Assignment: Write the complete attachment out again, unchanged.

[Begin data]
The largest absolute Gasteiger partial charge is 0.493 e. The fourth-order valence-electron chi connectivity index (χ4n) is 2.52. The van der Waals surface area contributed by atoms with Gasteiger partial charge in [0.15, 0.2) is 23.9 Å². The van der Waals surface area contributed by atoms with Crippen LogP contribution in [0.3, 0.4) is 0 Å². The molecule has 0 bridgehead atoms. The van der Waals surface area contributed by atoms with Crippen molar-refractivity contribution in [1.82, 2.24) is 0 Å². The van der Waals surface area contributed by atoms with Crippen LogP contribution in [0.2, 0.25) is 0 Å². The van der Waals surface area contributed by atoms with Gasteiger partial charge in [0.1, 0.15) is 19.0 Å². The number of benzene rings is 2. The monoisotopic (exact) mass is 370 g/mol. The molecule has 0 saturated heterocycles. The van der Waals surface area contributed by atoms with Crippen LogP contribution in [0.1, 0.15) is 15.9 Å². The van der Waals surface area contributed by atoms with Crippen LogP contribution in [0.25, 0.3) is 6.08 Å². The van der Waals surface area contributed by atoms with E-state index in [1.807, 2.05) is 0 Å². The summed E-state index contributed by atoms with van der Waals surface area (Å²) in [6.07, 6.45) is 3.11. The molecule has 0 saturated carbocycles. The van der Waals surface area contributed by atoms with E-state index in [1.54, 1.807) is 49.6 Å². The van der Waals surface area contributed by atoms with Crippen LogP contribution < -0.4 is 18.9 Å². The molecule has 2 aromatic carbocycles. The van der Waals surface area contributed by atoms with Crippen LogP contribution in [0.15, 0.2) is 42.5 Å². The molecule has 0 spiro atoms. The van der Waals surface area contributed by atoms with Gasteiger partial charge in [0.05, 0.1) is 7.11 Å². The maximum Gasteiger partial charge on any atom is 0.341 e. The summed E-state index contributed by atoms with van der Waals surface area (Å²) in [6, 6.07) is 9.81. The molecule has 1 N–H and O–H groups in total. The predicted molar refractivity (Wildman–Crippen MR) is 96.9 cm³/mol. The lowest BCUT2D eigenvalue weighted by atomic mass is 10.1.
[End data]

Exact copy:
The largest absolute Gasteiger partial charge is 0.493 e. The fourth-order valence-electron chi connectivity index (χ4n) is 2.52. The van der Waals surface area contributed by atoms with Gasteiger partial charge in [0.15, 0.2) is 23.9 Å². The van der Waals surface area contributed by atoms with Crippen LogP contribution in [0.3, 0.4) is 0 Å². The molecule has 0 bridgehead atoms. The van der Waals surface area contributed by atoms with Crippen molar-refractivity contribution in [1.82, 2.24) is 0 Å². The van der Waals surface area contributed by atoms with Crippen LogP contribution in [0.2, 0.25) is 0 Å². The van der Waals surface area contributed by atoms with Gasteiger partial charge in [0.1, 0.15) is 19.0 Å². The number of benzene rings is 2. The monoisotopic (exact) mass is 370 g/mol. The molecule has 0 saturated heterocycles. The van der Waals surface area contributed by atoms with Crippen LogP contribution in [0.1, 0.15) is 15.9 Å². The van der Waals surface area contributed by atoms with Crippen LogP contribution in [0.25, 0.3) is 6.08 Å². The van der Waals surface area contributed by atoms with E-state index in [1.807, 2.05) is 0 Å². The summed E-state index contributed by atoms with van der Waals surface area (Å²) in [6.07, 6.45) is 3.11. The molecule has 0 saturated carbocycles. The van der Waals surface area contributed by atoms with E-state index in [1.54, 1.807) is 49.6 Å². The van der Waals surface area contributed by atoms with Crippen LogP contribution < -0.4 is 18.9 Å². The molecule has 2 aromatic carbocycles. The van der Waals surface area contributed by atoms with Crippen LogP contribution in [0.15, 0.2) is 42.5 Å². The molecule has 0 spiro atoms. The van der Waals surface area contributed by atoms with Gasteiger partial charge in [0.05, 0.1) is 7.11 Å². The maximum Gasteiger partial charge on any atom is 0.341 e. The summed E-state index contributed by atoms with van der Waals surface area (Å²) in [6, 6.07) is 9.81. The molecule has 1 N–H and O–H groups in total. The predicted molar refractivity (Wildman–Crippen MR) is 96.9 cm³/mol. The lowest BCUT2D eigenvalue weighted by atomic mass is 10.1.